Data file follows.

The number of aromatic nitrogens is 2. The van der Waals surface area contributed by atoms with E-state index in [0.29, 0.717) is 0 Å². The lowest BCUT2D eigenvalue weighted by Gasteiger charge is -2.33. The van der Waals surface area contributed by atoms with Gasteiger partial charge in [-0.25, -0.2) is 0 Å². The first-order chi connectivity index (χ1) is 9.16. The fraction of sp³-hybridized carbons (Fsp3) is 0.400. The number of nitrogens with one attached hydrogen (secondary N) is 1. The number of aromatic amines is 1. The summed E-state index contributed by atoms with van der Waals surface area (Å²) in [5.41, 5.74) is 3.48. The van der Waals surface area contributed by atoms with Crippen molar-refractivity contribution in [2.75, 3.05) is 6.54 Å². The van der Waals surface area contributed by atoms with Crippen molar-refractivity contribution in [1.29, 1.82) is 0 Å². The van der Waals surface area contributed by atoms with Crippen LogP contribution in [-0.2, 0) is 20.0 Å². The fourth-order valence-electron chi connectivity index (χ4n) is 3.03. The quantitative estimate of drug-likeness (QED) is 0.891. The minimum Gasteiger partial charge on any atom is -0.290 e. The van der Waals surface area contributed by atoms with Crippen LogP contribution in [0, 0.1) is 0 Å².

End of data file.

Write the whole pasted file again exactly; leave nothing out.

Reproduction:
The number of aromatic nitrogens is 2. The van der Waals surface area contributed by atoms with E-state index in [0.29, 0.717) is 0 Å². The lowest BCUT2D eigenvalue weighted by Gasteiger charge is -2.33. The van der Waals surface area contributed by atoms with Gasteiger partial charge in [-0.25, -0.2) is 0 Å². The first-order chi connectivity index (χ1) is 9.16. The fraction of sp³-hybridized carbons (Fsp3) is 0.400. The number of nitrogens with one attached hydrogen (secondary N) is 1. The number of aromatic amines is 1. The summed E-state index contributed by atoms with van der Waals surface area (Å²) in [5.41, 5.74) is 3.48. The van der Waals surface area contributed by atoms with Crippen molar-refractivity contribution in [2.75, 3.05) is 6.54 Å². The van der Waals surface area contributed by atoms with Crippen molar-refractivity contribution in [1.29, 1.82) is 0 Å². The van der Waals surface area contributed by atoms with Crippen LogP contribution in [-0.2, 0) is 20.0 Å². The fourth-order valence-electron chi connectivity index (χ4n) is 3.03. The quantitative estimate of drug-likeness (QED) is 0.891. The minimum Gasteiger partial charge on any atom is -0.290 e. The van der Waals surface area contributed by atoms with Crippen LogP contribution in [0, 0.1) is 0 Å².